The boom in digital photography triggered a series of aftershocks at Eastman Kodak Co. as one after another of its aged factories was dynamited.
Since 2004, the world's biggest film manufacturer has eliminated 27,000-plus jobs, cast off major operations and invested billions to gain a firm foothold in the highly competitive arena of electronic imaging. It now offers an alluring patchwork to help people harness their photo collections: a 70-million-member online service, 80,000 retail kiosks and an array of digital cameras, printers and other devices.
The most perilous turnaround in Kodak's 127-year history is officially over, and fourth-quarter results due Wednesday will spell out the final four-year toll — upward of $3.4 billion.
But questions about the photography pioneer's prospects are intensifying: Will it adapt and flourish, propelled by a rich portfolio of patents? Is it destined for a breakup? Might it even join forces a few years from now with Xerox Corp., its historic cross-town rival?
"Their strategy makes sense, they're doing the right things, ... but the competitive reality they face is extremely daunting and will only grow more challenging over time," said Citigroup analyst Matthew Troy.
Chief Executive Antonio Perez, who ran Hewlett-Packard Co.'s digital printing operations before succeeding Dan Carp at Kodak's helm in June 2005, "is doing an excellent job," Troy said. "It's just that, with what he has, I don't know if anyone can do that job."
Ten of 11 key analysts rate Kodak neutral or advise selling its stock. The shares, which topped $94 in 1997, skidded to a 30-year low when they closed at $18.04 on Jan. 15. Kodak's payroll, which peaked at 145,300 in 1988, has shriveled to around 30,000, a level not skimmed since the Great Depression.
"Supposedly the restructuring is done. Now show us in 2008!" implored George Conboy, president of Brighton Securities, a money-management firm in suburban Rochester. "What they need to convey is the image of a transformed company, and they are far from having done that."
Despite a 30 percent slide in U.S. sales of consumer film in recent years, Kodak can still rely on its longtime cash cow — and especially its motion-picture film unit — to ease its bumpy ride.
While digital businesses now account for more than 60 percent of Kodak's revenue and are growing rapidly, they still net only modest profits.
Ulysses Yannas, a broker with Buckman, Buckman & Reid, thinks Kodak has the technology, management, distribution and iconic brand name to support success.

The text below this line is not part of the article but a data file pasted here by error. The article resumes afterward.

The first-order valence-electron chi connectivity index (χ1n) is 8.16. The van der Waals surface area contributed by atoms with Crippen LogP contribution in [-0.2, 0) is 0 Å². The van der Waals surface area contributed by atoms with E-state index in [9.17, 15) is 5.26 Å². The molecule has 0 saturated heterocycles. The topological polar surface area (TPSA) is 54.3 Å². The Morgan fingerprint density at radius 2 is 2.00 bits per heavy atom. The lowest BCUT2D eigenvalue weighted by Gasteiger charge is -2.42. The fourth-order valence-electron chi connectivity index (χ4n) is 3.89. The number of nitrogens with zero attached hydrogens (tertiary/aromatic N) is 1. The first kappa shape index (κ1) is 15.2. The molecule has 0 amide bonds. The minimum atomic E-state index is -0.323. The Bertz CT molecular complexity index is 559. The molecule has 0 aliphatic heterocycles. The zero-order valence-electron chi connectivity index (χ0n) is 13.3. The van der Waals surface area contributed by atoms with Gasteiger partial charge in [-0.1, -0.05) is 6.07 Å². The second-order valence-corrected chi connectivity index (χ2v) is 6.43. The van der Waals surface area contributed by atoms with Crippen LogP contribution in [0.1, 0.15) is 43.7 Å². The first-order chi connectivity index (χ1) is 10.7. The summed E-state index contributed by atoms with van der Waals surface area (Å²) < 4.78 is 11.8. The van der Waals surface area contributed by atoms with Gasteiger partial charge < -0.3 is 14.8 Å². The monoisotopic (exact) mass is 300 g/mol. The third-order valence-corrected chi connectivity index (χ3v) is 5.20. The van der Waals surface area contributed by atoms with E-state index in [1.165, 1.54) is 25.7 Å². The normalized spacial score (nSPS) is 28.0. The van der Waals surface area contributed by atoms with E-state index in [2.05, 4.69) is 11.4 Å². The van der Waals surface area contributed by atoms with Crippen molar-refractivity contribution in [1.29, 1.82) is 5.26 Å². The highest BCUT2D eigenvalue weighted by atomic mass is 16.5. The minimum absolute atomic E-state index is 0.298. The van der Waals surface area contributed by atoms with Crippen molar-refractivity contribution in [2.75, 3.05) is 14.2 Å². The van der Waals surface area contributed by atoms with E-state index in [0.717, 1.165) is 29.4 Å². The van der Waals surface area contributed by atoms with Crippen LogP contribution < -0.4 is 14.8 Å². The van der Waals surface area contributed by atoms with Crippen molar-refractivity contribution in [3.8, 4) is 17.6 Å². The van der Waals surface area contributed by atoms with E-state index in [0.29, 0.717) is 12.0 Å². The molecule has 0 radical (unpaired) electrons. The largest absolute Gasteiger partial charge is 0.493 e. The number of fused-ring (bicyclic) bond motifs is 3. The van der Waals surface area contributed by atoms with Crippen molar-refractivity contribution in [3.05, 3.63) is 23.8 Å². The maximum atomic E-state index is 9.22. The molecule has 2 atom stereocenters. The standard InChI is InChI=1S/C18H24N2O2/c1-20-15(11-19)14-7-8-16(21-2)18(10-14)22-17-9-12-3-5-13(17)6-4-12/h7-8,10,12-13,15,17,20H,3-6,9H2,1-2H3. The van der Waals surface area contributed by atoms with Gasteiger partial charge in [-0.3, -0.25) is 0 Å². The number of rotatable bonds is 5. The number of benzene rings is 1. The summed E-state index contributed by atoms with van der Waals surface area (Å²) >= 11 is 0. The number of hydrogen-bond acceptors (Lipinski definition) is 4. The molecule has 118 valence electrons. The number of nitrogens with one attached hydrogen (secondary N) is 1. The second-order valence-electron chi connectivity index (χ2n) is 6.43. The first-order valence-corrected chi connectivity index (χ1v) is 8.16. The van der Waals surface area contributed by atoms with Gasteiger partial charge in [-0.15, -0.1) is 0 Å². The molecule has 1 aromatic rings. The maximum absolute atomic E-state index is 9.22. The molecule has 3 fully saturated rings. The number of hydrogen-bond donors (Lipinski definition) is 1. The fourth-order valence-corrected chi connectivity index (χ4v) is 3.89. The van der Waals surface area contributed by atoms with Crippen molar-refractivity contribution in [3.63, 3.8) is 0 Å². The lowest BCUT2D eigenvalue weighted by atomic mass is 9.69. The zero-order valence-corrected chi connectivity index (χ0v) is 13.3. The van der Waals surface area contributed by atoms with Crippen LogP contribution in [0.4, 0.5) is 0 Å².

"They'll never get the margins they used to get out of film, but the sales gains they can get out of digital, especially in commercial printing, are unbelievable," he said.
There were inklings of vitality in 2007 when Kodak posted profits in back-to-back quarters for the first time in three years. In July through September, Kodak earned $82 million from digital units as sales jumped 12 percent to $1.59 billion. In contrast, traditional, film-based sales sank 16 percent to $986 million.
As high-profit film fades, Kodak's survival will hinge on how well it prevails against entrenched, digital-consumer-savvy competitors such as Sony Corp., Canon Inc. and Hewlett-Packard.
"You're fighting against much larger players with a more singular focus, better balance sheets and bigger scale," Troy said.
Kodak's answer has been to outsource camera manufacturing and leverage its imaging know-how and intellectual property via licensing deals. And it has splurged $2.6 billion on a promising slice of the high-end commercial printing market where the likes of HP, Canon, Ricoh, Xerox and Fuji also are doing fierce battle.
Unloading analog baggage everywhere it could, Kodak sold its health-imaging unit for $2.35 billion rather than bring the 111-year-old X-ray business into the digital age.
Nowhere was its transformation starker than at Kodak Park, a colossal manufacturing hub north of downtown Rochester that George Eastman opened in 1891. The park has shrunk from 1,600 acres to 700 over the last decade, with scores of buildings sold off to developers. And beginning last July, five mammoth plants where silver halide-based products were made or stored were reduced to rubble.
"It's an extremely sad and shocking time" for longtime employees and retirees "when buildings that size vanish inside 10 seconds," said Robert Burley, a photography professor at Ryerson University in Toronto who came to see an 89-year-old paper products plant implode in September.
"Even though these technological transitions in the end take 10 or 20 years to happen, this one is happening very quickly. It's remarkable," Burley said.
Kodak has high hopes for its inkjet photo printer that uses inexpensive ink cartridges and is targeting $1 billion in sales by 2010 in a $16 billion home-printer market dominated by Palo Alto, Calif.-based HP. And in May, it aims to shake up the commercial market with a 2,000-page-a-minute, highly customizable inkjet machine that delivers offset-print quality.
That would put it in closer competition with Xerox, the Stamford, Conn.-based office-equipment imaging company that also was founded in Rochester, in 1906, and still has its biggest factories here.
"Don't be grossly shocked, two years out, if you find Kodak and Xerox together because each one wants to get on the other guy's turf," Yannas said.
Kodak's meteoric rise to blue-chip status in the 20th century was "emblematic of what America is capable of," so the perils it faces invoke "a wistful worry," said Mark Zupan, dean of the University of Rochester's Simon Graduate School of Business Administration.
"You're starting to see more of an edge to Kodak," Zupan said. "But just one or two successful innovations aren't going to do the trick. It takes aggressiveness, ingenuity and a willingness to take risks."